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Miss Virginia Kyle
care of Messrs H & A Campbell & Co.
Saint Louis May 1838
My Ever Dear Virginia
Your kind letter of 10th "instant" is just received and by removing my fears respecting your health has made me quite happy - You cannot believe nor imagine dearest Virginia what happiness you can impart to me by writing a few lines - to say you are well - to say I am remembered and loved by you. You were right my Virginia when you said you did not believe me in my assertions that I would write only in answer to your letters - I thought I could better avenge myself by writing you very frequently, and now that I have followed this course I feel better satisfied, and I presume you find yourself properly punished.
Will you permit me to say that I do not believe you when you say you never but once thought of my promised slippers since we parted. Recollect they must be completed before we meet for I hope whilst I am near your work will be laid aside - at least until you settle into the sober Matron.
You have not I fear my Virginia pursued the course best calculated to ensure our early happiness, since you say you have not written to your mother to shorten the day of our probation. Virginia you have my happiness under your control and can do with me as you please - I well know my love you do not think yourself too young - and when we meet you will say so. [End page 1]
The manner in which our engagement came to be understood here was from Mrs Larkin of Wilmington to Wm Glasgow, and from him to others - latterly I have not heard it spoken of - when I did hear anything of it the matter was spoken in a manner quite flattering to you - they said I was engaged to a Young Lady more Beautiful than any in St Louis or that ever was here! So much for their justice.
You say you will not believe that you have such influence over me as I assert until you have once exercised it. Now Virginia as I do not wish to have my word doubted I am willing to allow you the trial - at any moment I will make you mine by all the Laws Human and Divine, so try the truth of my professions and confine your faith in me.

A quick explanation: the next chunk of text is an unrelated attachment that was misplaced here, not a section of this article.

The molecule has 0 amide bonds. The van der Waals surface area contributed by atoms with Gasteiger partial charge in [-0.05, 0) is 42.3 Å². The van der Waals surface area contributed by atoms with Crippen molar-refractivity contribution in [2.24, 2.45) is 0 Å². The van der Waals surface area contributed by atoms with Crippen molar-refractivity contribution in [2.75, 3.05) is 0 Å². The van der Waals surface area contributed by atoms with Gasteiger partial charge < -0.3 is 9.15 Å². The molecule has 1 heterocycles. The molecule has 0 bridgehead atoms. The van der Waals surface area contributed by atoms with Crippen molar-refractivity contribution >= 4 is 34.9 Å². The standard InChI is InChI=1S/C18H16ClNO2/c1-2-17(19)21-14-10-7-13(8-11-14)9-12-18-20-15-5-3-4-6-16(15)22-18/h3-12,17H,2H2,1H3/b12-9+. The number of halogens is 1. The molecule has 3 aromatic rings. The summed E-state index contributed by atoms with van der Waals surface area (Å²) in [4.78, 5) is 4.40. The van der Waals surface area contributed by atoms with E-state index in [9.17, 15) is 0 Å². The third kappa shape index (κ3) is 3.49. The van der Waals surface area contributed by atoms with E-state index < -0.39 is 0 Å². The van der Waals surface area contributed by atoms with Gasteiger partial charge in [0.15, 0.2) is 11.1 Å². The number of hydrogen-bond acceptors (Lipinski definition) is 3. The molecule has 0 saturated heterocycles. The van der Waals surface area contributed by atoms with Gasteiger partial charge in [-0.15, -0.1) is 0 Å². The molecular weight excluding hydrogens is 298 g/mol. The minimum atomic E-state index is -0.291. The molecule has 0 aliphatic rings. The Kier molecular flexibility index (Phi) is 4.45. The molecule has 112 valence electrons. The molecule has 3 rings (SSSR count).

You are mistaken my Virginia respecting my feelings towards Bessie, you cannot believe how much pride I feel in your good opinion of her, and if you can point out any mode I can evince the feeling you would wish me to exhibit to her, you will see how soon I shall adopt it.
You flatter me my own one by the estimate in which you hold the small mementos you made me happy by accepting - I may say in return that your Locket even in my sickness as in health has been suspended around my neck - never has it been from me an hour since we parted - a saint never more adored a relic than I do your kind token of Love - even the surplus hair that was not put in the Locket, I would not part from for any consideration.
You will readily perceive my Love that all the foregoing has been written with your precious Letter before me. I have Mary's letter by me too in which she speaks much and most affectionately of you for which she has bound me to her by still close ties - though I was under many more obligations to her before than I can ever repay. [End page 2]
Mary says your mother is expected in Phila before your vacation takes place - why my Virginia did you say nothing of this? It cannot be that you do not wish me to meet her at as early a date as possible. You well know My Virginia I have no idea that your Love is less for me. I have no doubts, but you do not enough study the means best calculated to promote our happiness.
It is my wish to leave at as early a day as possible to clasp my own Lovely Virginia to my heart. Mr Sublette being absent I cannot set any time but hope to leave here by 15th June. So soon as I can determine on the day I will immediately write you - in the meantime my Virginia I charge you as you Love me, to write me immediately on receipt of this - let not a day pass and tell me all you wish me to know - I would possess the confidence of my dear wife, and have to communicate everything that interests our prospects.
I am quite anxious to meet our sweet sister Ellen - she was so very kind to us, and so very considerate that even on that grounds alone she often remembered - very few know Ellen so well as to appreciate her real character but my candid opinion of her is that longer and more intimately she is known the better she will [be] appreciated and the more highly esteemed - Her spirit is too proud to make any exertions to gain admiration, but by those that she believes to be sincere she will be easily won - give her my love.
I know you have not written your Uncle Simpson - nor will I again advise it - My Virginia is a better judge of the conduct best to be pursued. I only wish my Virginia that I possessed your power over the hearts of others - if I did you would soon be mine - Dear Virginia plead our cause with your mother - you can, if you will obtain her consent, to make happy, your own husband,
Robert Campbell [End page 3]